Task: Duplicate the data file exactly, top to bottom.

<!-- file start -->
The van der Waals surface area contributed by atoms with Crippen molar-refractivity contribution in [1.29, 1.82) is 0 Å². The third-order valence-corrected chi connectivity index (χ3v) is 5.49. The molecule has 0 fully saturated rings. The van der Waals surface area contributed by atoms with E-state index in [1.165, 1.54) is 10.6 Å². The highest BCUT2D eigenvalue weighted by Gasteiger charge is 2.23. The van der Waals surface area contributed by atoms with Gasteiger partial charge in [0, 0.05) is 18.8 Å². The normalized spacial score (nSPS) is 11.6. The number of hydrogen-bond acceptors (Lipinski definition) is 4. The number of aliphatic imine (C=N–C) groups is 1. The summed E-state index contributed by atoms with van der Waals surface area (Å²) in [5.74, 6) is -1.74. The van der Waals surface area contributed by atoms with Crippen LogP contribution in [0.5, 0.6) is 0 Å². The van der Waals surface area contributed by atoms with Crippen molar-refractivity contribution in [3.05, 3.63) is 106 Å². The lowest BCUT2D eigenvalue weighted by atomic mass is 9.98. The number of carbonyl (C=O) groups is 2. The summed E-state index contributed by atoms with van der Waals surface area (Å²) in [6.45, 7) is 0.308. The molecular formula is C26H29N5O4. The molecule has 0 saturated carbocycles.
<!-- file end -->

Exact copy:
The van der Waals surface area contributed by atoms with Crippen molar-refractivity contribution in [1.29, 1.82) is 0 Å². The third-order valence-corrected chi connectivity index (χ3v) is 5.49. The molecule has 0 fully saturated rings. The van der Waals surface area contributed by atoms with E-state index in [1.165, 1.54) is 10.6 Å². The highest BCUT2D eigenvalue weighted by Gasteiger charge is 2.23. The van der Waals surface area contributed by atoms with Gasteiger partial charge in [0, 0.05) is 18.8 Å². The normalized spacial score (nSPS) is 11.6. The number of hydrogen-bond acceptors (Lipinski definition) is 4. The number of aliphatic imine (C=N–C) groups is 1. The summed E-state index contributed by atoms with van der Waals surface area (Å²) in [5.74, 6) is -1.74. The van der Waals surface area contributed by atoms with Crippen LogP contribution in [0.5, 0.6) is 0 Å². The van der Waals surface area contributed by atoms with Crippen molar-refractivity contribution in [3.05, 3.63) is 106 Å². The lowest BCUT2D eigenvalue weighted by atomic mass is 9.98. The number of carbonyl (C=O) groups is 2. The summed E-state index contributed by atoms with van der Waals surface area (Å²) in [6.45, 7) is 0.308. The molecular formula is C26H29N5O4. The molecule has 0 saturated carbocycles.